Japanese dreams: Kurokawa Kishō’s annex to the Van Gogh Museum and its later re-appropriation
Research output: Contribution to journal › Journal article › Research › peer-review
This paper traces the history of a Japanese-funded annex to the Van Gogh Museum in Amsterdam over the past twenty-five years. The analysis focuses on three key years in the building’s history: 1991, 1999, and 2015. Critically examining public debate and media coverage of the building in contemporary Dutch- and Japanese-language sources, I argue that changing claims and public perceptions of Japan reflected the country’s shifting economic fortunes and international position during the period. The sources consistently framed the Japanese-designed building within a language of dreams. However, the dreams gradually transformed from desires and nostalgic projections to sleepiness and inactivity. Japan, and the annex as its symbolic embodiment, remained a ‘place of dreams’, but the nature of those ‘dreams’ changed dramatically over the period studied.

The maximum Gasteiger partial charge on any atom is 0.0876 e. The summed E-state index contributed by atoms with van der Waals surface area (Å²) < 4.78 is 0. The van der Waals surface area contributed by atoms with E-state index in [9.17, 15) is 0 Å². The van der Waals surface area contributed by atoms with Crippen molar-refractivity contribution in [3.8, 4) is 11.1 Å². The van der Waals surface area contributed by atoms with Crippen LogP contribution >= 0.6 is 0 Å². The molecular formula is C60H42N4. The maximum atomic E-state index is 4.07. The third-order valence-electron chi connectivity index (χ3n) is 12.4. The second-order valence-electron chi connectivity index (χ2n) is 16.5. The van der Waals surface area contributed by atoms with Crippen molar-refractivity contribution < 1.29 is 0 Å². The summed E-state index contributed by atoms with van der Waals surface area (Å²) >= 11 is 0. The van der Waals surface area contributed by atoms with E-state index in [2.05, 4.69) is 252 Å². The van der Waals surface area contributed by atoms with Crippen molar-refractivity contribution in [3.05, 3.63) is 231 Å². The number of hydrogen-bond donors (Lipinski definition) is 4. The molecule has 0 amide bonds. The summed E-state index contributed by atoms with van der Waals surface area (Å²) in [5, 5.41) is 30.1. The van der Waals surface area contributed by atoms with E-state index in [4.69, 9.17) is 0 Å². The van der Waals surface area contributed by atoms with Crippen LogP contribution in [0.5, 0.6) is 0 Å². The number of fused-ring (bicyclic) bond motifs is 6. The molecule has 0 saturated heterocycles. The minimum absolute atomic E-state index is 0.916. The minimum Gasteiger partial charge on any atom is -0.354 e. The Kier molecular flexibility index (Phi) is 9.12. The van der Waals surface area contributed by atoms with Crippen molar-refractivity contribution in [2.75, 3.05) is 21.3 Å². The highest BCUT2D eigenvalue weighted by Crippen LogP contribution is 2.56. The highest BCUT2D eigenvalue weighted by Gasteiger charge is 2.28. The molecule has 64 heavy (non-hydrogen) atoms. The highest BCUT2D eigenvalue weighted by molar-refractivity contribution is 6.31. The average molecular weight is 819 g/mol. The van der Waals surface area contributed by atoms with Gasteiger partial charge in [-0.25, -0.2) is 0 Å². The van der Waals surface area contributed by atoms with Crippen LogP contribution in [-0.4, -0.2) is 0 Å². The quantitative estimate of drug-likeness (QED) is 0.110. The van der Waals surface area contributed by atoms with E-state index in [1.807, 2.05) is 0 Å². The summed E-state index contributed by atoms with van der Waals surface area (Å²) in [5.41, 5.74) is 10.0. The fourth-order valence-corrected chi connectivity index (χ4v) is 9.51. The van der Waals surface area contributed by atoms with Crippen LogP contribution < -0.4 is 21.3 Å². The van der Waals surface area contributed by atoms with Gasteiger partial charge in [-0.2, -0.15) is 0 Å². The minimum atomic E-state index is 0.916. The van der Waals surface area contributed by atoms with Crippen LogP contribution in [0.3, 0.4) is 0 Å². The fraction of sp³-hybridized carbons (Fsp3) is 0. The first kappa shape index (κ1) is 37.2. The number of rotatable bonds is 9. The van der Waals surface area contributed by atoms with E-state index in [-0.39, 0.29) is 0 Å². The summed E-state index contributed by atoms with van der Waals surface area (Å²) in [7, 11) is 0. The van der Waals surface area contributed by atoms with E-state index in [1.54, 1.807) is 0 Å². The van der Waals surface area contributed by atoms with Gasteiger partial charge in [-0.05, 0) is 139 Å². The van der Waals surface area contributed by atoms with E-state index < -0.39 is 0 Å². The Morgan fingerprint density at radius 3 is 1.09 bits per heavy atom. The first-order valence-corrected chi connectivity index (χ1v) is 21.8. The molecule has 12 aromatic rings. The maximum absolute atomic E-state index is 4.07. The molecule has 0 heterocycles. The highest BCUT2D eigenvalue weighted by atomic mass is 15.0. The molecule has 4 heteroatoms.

|Journal||Museum History Journal|
|Number of pages||18|
|Publication status||Published - 22 Jan 2018|
- Faculty of Social Sciences - Architecture, Europe, globalization, Japan, Japonisme, museum, public debate, Vincent van Gogh